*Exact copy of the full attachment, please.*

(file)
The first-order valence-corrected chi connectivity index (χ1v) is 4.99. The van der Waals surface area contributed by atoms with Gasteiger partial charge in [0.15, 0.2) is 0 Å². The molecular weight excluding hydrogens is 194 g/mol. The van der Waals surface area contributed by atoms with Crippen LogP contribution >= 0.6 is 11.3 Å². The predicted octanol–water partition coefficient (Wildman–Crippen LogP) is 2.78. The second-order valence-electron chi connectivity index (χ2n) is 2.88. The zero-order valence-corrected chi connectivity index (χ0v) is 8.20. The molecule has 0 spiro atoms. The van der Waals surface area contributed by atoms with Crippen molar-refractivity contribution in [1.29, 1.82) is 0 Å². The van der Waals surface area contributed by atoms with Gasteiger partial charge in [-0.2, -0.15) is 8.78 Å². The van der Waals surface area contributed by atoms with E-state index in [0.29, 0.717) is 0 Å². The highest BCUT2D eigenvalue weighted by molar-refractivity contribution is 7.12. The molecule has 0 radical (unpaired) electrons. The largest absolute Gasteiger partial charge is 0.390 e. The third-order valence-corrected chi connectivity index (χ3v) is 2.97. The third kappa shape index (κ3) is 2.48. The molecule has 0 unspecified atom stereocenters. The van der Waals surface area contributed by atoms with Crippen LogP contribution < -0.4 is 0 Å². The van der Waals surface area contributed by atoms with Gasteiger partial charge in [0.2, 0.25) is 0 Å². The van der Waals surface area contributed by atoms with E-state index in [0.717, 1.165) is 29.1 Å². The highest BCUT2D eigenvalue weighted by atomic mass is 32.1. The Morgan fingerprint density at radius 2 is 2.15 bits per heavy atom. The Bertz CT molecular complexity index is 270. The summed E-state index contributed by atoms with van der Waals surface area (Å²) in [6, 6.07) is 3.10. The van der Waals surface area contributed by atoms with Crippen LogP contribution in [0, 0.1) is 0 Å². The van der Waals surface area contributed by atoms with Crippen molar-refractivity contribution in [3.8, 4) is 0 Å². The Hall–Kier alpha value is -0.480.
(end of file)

The first-order valence-corrected chi connectivity index (χ1v) is 4.99. The van der Waals surface area contributed by atoms with Gasteiger partial charge in [0.15, 0.2) is 0 Å². The molecular weight excluding hydrogens is 194 g/mol. The van der Waals surface area contributed by atoms with Crippen LogP contribution >= 0.6 is 11.3 Å². The predicted octanol–water partition coefficient (Wildman–Crippen LogP) is 2.78. The second-order valence-electron chi connectivity index (χ2n) is 2.88. The zero-order valence-corrected chi connectivity index (χ0v) is 8.20. The molecule has 0 spiro atoms. The van der Waals surface area contributed by atoms with Crippen molar-refractivity contribution in [1.29, 1.82) is 0 Å². The van der Waals surface area contributed by atoms with Gasteiger partial charge in [-0.2, -0.15) is 8.78 Å². The van der Waals surface area contributed by atoms with E-state index in [0.29, 0.717) is 0 Å². The highest BCUT2D eigenvalue weighted by molar-refractivity contribution is 7.12. The molecule has 0 radical (unpaired) electrons. The largest absolute Gasteiger partial charge is 0.390 e. The third-order valence-corrected chi connectivity index (χ3v) is 2.97. The third kappa shape index (κ3) is 2.48. The molecule has 0 unspecified atom stereocenters. The van der Waals surface area contributed by atoms with Crippen LogP contribution < -0.4 is 0 Å². The van der Waals surface area contributed by atoms with Gasteiger partial charge in [0.2, 0.25) is 0 Å². The van der Waals surface area contributed by atoms with E-state index in [0.717, 1.165) is 29.1 Å². The highest BCUT2D eigenvalue weighted by atomic mass is 32.1. The Morgan fingerprint density at radius 2 is 2.15 bits per heavy atom. The Bertz CT molecular complexity index is 270. The summed E-state index contributed by atoms with van der Waals surface area (Å²) in [6, 6.07) is 3.10. The van der Waals surface area contributed by atoms with Crippen LogP contribution in [0, 0.1) is 0 Å². The van der Waals surface area contributed by atoms with Crippen molar-refractivity contribution in [3.8, 4) is 0 Å². The Hall–Kier alpha value is -0.480.